For Crystal Madaris, walking through Mary E. Smith Memorial Cemetery in Elsmere, Ky., is like visiting with old friends and loved ones. Four generations of her family are buried there.
"When I go through the cemetery, it's like walking through my old neighborhood and that makes it special to me," says Madaris, who serves as the cemetery's secretary. "I think everybody feels that way, that we all have loved ones and friends ... resting there. It's like a future home, so to speak. A future neighborhood and it makes it special to us."
Someone vandalized that special neighborhood earlier this month, sometime after Dec. 3. Police report approximately 30 headstones were toppled and some were defaced with spray-painted anarchist symbols, including a capital A in a circle, and other foul language. The vandals also marked the cemetery's entrance sign. No witnesses have come forward and police say they haven't found any video footage.
"The use of anarchist symbols in connection with vandalism in a historic Black cemetery doesn't really make sense," says Matt Dowling, Elsmere city administrator. "Most anarchists usually are not racists, but instead believe in social equality and have a distrust of wealth, privilege and government."
City officials say that incongruity suggests the vandalism was likely done by kids. However, that doesn't excuse the actions or make the crimes any less serious.
"Regardless of whether this crime was perpetrated by a juvenile, anarchist or racist, it has no place in the city of Elsmere," says Mayor Marty Lenof in a statement. "Our city has a long history as one of the most diverse communities in Northern Kentucky and this criminal act is not just an affront to people of color or those who have loved ones buried in this cemetery but to all people who live in our city."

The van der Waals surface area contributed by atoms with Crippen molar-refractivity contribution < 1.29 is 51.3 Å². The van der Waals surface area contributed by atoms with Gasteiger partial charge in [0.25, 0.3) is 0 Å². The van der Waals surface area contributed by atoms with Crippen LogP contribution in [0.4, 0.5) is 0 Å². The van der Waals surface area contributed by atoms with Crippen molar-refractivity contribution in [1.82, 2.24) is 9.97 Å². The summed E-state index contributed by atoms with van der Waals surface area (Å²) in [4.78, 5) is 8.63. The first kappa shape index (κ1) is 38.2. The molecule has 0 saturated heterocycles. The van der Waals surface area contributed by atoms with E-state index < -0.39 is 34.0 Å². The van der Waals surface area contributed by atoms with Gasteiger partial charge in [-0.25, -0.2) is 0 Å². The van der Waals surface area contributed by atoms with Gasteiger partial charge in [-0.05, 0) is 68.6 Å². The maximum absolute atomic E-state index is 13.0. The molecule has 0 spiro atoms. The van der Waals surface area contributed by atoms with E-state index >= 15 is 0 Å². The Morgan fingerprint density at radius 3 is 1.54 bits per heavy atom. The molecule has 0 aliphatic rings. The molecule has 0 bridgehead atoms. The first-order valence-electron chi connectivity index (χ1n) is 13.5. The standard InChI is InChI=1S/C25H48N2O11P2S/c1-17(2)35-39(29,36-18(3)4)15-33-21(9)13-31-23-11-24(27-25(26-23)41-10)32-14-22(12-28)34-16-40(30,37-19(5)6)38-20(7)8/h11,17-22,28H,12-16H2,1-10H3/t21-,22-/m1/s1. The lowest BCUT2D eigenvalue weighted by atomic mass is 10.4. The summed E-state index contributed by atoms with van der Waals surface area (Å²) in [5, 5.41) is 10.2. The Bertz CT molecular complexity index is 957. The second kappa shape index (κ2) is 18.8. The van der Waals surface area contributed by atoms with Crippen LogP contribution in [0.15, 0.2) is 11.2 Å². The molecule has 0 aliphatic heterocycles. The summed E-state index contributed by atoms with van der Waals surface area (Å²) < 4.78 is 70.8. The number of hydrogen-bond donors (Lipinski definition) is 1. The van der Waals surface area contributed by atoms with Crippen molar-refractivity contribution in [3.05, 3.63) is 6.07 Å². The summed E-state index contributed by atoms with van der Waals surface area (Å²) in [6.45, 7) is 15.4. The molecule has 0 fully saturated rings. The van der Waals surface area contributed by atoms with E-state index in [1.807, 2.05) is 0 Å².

Madaris says her heart starts beating fast when she thinks about the damage at Mary E. Smith Memorial Cemetery.
"We all have loved ones resting in sacred ground and that was a sacrilege to that place," she says. "I felt like it was a vicious act of cowardliness that occurred. It was just something ... unspeakable. It's hard to speak about."
The cemetery was founded in 1950 when a nearby cemetery was filled, and is one of Northern Kentucky's first African American cemeteries. It is an active cemetery, serving people across the Tri-State, with some coming back "home" for burial after moving away, Madaris says. It's run by a volunteer board of directors.
Cemetery leaders are waiting for a final police report and to hear from their insurance company so they can begin cleaning up the mess and making repairs. They're also reaching out to Duke Energy about adding more streetlights near the cemetery.
Mary E. Smith Memorial Cemetery isn't the first historically Black cemetery to deal with vandalism. Burial grounds in Cincinnati have seen similar destruction in recent years.
"It's so devastating and heartbreaking to think that these occurrences are becoming so very commonplace," Madaris says with a sigh. "I don't know whether to blame it on a political climate or ... I don't want to think that people are just that mean. I really don't know how to classify it but I do think that it's targeted and that there needs to be something done, not only for the cemetery's sake but for each of us who are walking around each and every day.
"We need to be better to each other."
Anyone with information can call the Elsmere Police Department at 859-342-7344.